Every programmer in this earth is self taught
The job of any university is to aid you in your intellectual development.
It is not to prepare you for industry. That’s the job of vocational schools (trade schools) and bootcamps.
It is not to make sure you have an easy time. In fact, if you find it easy, you’re probably just wasting your time (and money, if it’s a paid university).
Additionally, the job of a computer science curriculum is not to teach you to program – it’s to teach you, surprise, surprise, computer science.
You’re supposed to learn programming and programming languages on your own; the languages that are in the course are just examples (note those are not only C and C++; in most courses you should encounter at least 5–6 languages).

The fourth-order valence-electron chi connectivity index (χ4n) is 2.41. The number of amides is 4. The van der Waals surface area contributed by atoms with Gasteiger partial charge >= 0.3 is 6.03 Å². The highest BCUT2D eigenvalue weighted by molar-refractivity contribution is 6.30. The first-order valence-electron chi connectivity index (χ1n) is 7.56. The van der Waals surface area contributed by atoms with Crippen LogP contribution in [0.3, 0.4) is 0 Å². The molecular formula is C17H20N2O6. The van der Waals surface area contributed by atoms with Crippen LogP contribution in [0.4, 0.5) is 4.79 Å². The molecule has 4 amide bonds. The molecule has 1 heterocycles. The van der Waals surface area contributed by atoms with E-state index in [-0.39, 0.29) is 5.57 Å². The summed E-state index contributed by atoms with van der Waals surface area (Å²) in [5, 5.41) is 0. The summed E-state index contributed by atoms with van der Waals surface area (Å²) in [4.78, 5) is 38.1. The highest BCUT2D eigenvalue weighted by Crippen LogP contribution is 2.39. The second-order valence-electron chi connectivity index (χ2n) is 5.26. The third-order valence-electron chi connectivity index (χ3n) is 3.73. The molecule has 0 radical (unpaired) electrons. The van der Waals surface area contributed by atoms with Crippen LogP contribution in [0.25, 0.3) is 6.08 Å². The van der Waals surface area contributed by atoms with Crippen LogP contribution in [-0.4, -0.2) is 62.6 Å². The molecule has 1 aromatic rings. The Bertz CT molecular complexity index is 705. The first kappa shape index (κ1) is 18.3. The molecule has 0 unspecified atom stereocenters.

Also, I don’t think C and C++ have alternatives, much less better alternatives. When you need them, they’re generally non-negotiable (think interfacing with most of the popular operating systems, interfacing with hardware, writing programs that need to be fast, etc.).
Besides, C is a very educational language, in that it teaches you to think like a computer*. And about the difficulty, C++ can indeed be considered a bit difficult, but there’s nothing difficult about C (however, there is “lots of difficult” about computers – which is sometimes mistaken for C itself being difficult).
* – Just don’t forget to re-learn to think like a human afterwards – computers are exceptionally dumb beasts, you don’t want to spend your life thinking like one 🙂